Ralph Bakshi Stanley Kauffmann - Essay

Stanley Kauffmann

(Contemporary Literary Criticism)

The last third of Fritz the Cat, the first cartoon feature to be rated X, may be superb. I'll never know. Two-thirds was twice as much as I could stand. I wish I had been kinder to myself and left after the credits.

I mean to describe the very opening exactly as we see it. Three hardhats are eating lunch atop some New York steel construction. Then one of them stands, turns his back, and pees—a thick yellow stream, which falls all through the credits. Credits over, the thick stream reaches the street level, hits a young hippie on the head, and flattens him. And we're off to liberated Cartoonland.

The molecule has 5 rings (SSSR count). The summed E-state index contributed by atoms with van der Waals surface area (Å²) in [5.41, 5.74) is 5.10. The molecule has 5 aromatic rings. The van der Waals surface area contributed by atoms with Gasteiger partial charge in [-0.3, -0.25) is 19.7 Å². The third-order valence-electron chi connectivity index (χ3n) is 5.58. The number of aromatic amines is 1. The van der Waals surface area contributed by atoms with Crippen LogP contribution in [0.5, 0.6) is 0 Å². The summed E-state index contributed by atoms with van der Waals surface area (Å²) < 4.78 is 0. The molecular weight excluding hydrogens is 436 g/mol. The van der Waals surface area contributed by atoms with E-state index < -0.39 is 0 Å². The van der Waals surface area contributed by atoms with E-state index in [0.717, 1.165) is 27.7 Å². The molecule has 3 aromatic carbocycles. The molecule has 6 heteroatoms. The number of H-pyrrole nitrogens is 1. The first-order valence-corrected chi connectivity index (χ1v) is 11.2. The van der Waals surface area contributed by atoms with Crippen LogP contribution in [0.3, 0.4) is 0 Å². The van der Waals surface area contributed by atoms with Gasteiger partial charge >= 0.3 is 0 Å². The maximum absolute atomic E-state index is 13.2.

All the characters are "played" by animals: policemen are pigs, black people are crows, students are cats, and so on. Greenwich Village and Harlem are the locales of the part I saw. Fritz is an NYU student who wants to swing (in the '60s), goes to a pot-sex orgy, a black bar, a black club. There is one fleetingly amusing sequence in a synagogue, with bloodhounds as old Jews; the rest is unbearably self-conscious "liberated" stuff without wit or point. The construction is moronic, the drawing dull, the dialogue corny, and the voices like the radio acting of the '30s on a bad night. I was going to mention the names of the people responsible for this mess, but I hope the reader has no interest.

Stanley Kauffmann, in his review of "Fritz the Cat" (reprinted by permission of Brandt & Brandt Literary Agents, Inc.; copyright © 1972 by Stanley Kauffmann), in The New Republic, Vol. 166, No. 21, May 20, 1972, p. 34.